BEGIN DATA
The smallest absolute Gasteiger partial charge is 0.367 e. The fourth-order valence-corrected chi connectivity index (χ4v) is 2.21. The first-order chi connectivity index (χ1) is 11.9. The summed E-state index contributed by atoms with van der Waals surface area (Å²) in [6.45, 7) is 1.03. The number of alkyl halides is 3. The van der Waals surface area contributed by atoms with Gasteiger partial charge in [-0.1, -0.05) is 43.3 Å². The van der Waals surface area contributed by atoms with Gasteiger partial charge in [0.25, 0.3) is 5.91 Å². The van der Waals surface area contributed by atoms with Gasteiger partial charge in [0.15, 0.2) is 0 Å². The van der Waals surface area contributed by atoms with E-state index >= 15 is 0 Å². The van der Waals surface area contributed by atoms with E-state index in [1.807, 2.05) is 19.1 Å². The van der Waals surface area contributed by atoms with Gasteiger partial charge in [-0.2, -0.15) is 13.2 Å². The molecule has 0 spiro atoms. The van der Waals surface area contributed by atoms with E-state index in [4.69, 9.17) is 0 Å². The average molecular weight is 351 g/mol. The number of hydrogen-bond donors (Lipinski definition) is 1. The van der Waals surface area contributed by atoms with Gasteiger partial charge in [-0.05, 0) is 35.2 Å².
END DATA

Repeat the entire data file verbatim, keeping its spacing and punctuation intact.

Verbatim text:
The smallest absolute Gasteiger partial charge is 0.367 e. The fourth-order valence-corrected chi connectivity index (χ4v) is 2.21. The first-order chi connectivity index (χ1) is 11.9. The summed E-state index contributed by atoms with van der Waals surface area (Å²) in [6.45, 7) is 1.03. The number of alkyl halides is 3. The van der Waals surface area contributed by atoms with Gasteiger partial charge in [-0.1, -0.05) is 43.3 Å². The van der Waals surface area contributed by atoms with Gasteiger partial charge in [0.25, 0.3) is 5.91 Å². The van der Waals surface area contributed by atoms with Gasteiger partial charge in [0.15, 0.2) is 0 Å². The van der Waals surface area contributed by atoms with E-state index >= 15 is 0 Å². The van der Waals surface area contributed by atoms with E-state index in [1.807, 2.05) is 19.1 Å². The van der Waals surface area contributed by atoms with Gasteiger partial charge in [-0.2, -0.15) is 13.2 Å². The molecule has 0 spiro atoms. The van der Waals surface area contributed by atoms with E-state index in [4.69, 9.17) is 0 Å². The average molecular weight is 351 g/mol. The number of hydrogen-bond donors (Lipinski definition) is 1. The van der Waals surface area contributed by atoms with Gasteiger partial charge in [-0.05, 0) is 35.2 Å².